According to central limit theorem, t-test can be used for non-normally distributed sample. Beside, RNA-Seq fits better to negative binomial distribution which doesn't significantly differ from normal distribution. So why can't we just use t-test for DE estimation?

My understanding from a presentation I saw (I am not a statistician) is that you could use a t-test IF you have a large number of samples (think tens or more). I recall the

`n`

being something like 20.By "if I have large number of sample", is it because that gene expression follows non-normal distribution (although follows a similar one). Only with large number of samples would the expression statistics converge to normal distribution (by central limit theorem). Am I understand it correctly?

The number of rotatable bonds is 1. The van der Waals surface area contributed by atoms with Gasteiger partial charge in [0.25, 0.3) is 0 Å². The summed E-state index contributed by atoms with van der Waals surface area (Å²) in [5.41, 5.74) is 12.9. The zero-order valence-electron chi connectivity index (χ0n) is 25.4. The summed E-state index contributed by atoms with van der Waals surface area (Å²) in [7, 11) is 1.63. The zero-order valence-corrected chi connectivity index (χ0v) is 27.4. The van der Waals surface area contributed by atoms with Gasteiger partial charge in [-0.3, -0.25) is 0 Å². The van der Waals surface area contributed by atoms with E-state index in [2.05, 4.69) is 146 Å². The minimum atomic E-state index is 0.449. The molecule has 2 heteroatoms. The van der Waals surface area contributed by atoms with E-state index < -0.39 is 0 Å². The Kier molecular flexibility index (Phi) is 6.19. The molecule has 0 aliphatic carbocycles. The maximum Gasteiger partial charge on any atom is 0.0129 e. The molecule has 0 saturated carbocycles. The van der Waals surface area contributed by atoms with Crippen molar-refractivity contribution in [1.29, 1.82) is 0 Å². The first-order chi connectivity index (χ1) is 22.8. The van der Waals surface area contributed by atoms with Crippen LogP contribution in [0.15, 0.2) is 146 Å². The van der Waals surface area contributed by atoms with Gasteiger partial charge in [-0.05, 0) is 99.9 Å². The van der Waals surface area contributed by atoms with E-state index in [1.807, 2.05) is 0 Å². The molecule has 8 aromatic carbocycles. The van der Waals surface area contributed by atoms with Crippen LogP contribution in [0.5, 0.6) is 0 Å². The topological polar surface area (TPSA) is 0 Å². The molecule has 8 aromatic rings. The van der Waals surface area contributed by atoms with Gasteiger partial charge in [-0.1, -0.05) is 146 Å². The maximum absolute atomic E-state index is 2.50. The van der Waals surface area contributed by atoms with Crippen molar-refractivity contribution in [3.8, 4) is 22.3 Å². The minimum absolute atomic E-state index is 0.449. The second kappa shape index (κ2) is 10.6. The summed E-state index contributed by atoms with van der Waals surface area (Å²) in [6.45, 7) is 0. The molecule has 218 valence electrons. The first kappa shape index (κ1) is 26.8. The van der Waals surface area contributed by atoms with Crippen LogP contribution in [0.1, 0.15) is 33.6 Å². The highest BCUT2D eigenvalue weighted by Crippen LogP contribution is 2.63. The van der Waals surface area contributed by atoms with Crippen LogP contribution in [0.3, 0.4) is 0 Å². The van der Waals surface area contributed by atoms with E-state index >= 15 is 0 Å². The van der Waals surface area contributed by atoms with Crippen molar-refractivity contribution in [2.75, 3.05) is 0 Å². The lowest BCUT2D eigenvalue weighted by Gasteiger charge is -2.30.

Counts themselves will never approach a normal distribution, since they're integer and bounded at 0. They can be transformed to be "close enough", though, which is part of what voom() does.

Even though counts don't approach normal distribution, central limit theorem still allow me to use t-test on normalized counts if we have sufficient sample size (although most like we don't), right?

Do you have any reference about this n > 20?

Out of interest, is this pure academic interest or do you have data that do not behave as expected with standard tools and you try to tweak parameters now?

It is pure academic interest. Want to get a rough picture of how DE is done.

Have a look at the studies by Gierlinski et al., particularly this, this, and this